It’s almost three decades since Richard Greenberg distinguished himself as the baby boomers’ Philip Barry. For audiences of the late 1980s, the dialogue of Greenberg’s breakout comedy Eastern Standard was as racy and iconoclastic as The Philadelphia Story had been to playgoers in the late 1930s; and the frolicsome plot and screwball characters had a joie de vivre reminiscent of Barry’s Holiday. At a moment when the Great White Way was being colonized by super-sized, techno-heavy musical productions imported from afar, Eastern Standard appeared to be reclaiming the New York Theater District for native wit and homegrown perspectives.
He was a jack of all trades artistic and master of them all. Trendsetter and admired cultural icon, Noel Coward was a British actor, playwright, dancer, composer and lyricist of songs, musicals and operettas, screenwriter and director, painter, novelist, and diarist, whose style, rapier wit, and intellect dominated the worlds of British theater and entertainment throughout the 1930’s, ’40s, and ’50s. Coward is the larger-than-life subject of Simon Green and David Shrubsole’s intimate evening Life Is for Living: Conversations with Coward at 59E59 Theaters. The presentation, the newest in a series of this British team’s collaborations devoted to Coward, uses Coward’s songs with excerpts from his diaries, verse, and letters, to offer us a glimpse into the breadth, artistry, life, and wit of the Master.
Star wattage backed up by first-rate acting gives Sam Gold’s production of Othello a must-see status. Indeed, one suspects that without the celebrity power, Shakespeare’s rarely staged tragedy might have taken even longer to reappear on the boards. (John Douglas Thompson gave a superb interpretation in a traditional production back in 2009, although there is currently a rap version, Othello: The Remix, playing in midtown.)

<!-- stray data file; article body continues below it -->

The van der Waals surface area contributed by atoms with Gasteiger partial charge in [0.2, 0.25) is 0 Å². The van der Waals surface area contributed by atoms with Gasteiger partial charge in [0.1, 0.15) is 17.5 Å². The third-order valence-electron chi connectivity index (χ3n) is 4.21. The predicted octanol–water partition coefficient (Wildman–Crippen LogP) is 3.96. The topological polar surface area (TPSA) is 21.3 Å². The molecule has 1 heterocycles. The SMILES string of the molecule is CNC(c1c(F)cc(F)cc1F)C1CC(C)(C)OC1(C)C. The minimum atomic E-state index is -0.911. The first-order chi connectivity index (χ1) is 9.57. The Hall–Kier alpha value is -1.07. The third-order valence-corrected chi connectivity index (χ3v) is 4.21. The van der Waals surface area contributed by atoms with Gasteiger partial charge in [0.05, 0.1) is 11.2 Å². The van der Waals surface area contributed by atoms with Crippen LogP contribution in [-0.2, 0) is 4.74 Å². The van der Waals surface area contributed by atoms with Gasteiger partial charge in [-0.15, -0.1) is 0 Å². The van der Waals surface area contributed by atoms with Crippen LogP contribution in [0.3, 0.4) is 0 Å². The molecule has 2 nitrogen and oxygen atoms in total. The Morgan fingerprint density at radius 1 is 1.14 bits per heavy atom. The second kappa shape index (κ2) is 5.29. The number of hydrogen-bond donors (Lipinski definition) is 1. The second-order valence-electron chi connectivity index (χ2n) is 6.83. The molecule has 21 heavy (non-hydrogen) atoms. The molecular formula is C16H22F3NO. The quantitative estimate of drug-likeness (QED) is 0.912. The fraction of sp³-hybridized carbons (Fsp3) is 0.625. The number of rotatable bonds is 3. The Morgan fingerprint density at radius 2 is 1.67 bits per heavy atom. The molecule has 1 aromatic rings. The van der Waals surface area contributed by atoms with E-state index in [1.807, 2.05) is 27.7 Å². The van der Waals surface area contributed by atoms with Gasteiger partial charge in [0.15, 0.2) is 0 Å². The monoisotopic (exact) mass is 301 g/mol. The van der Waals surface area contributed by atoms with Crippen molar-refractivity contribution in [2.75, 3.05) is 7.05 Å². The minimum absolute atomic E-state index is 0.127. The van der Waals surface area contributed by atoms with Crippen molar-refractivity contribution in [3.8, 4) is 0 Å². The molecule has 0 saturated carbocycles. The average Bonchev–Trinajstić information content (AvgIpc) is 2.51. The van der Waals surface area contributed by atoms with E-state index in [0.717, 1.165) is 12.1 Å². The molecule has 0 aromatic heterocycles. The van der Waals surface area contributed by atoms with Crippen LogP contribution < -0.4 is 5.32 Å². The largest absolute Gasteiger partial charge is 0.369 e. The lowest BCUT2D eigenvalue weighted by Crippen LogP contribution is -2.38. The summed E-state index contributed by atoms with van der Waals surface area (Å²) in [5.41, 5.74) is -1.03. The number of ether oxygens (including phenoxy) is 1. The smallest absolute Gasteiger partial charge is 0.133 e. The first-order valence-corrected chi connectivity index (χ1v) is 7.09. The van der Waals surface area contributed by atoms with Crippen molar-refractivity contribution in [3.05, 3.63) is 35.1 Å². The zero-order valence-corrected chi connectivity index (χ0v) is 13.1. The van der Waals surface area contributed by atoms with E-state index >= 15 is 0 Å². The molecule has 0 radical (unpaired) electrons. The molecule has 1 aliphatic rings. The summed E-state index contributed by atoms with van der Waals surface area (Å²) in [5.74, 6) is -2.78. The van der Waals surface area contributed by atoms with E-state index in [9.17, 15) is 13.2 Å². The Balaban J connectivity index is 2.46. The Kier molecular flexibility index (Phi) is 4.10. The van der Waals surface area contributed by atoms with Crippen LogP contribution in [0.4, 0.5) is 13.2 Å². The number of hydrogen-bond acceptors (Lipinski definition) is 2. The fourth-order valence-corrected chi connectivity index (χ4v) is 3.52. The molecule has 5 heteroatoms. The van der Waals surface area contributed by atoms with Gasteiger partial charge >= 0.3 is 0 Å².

The title of Stan Richardson’s play Private Manning Goes to Washington suggests that this fictionalized drama is about the life and trials of whistleblower and transgender woman Chelsea Manning. Instead, Manning’s case is used as a jumping-off point for the parallel case of Aaron Swartz (Matt Steiner), a freedom of information activist and Internet prodigy. As the story unfolds, it quickly becomes evident that Manning’s imprisonment acts as a spark for Swartz to get his childhood neighbor, Billy (E. James Ford), to help him write a play about Manning.
Dan LeFranc’s Rancho Viejo, like his excellent 2012 play The Big Meal, echoes with cosmic significance. The Big Meal was life itself; in Rancho Viejo the subject is more difficult to discern, but it seems to be the way assimilation into a society comes about and the obstacles therein. The title is the name of a residential community that exists in Dane Laffrey’s set as one beige, minimalist, Southern California living room, with floor-length windows upstage looking onto a garden path, no matter which of several homes the action cycles through. The viejo—Spanish for “old”—applies to all but one of the characters, who are firmly in middle age.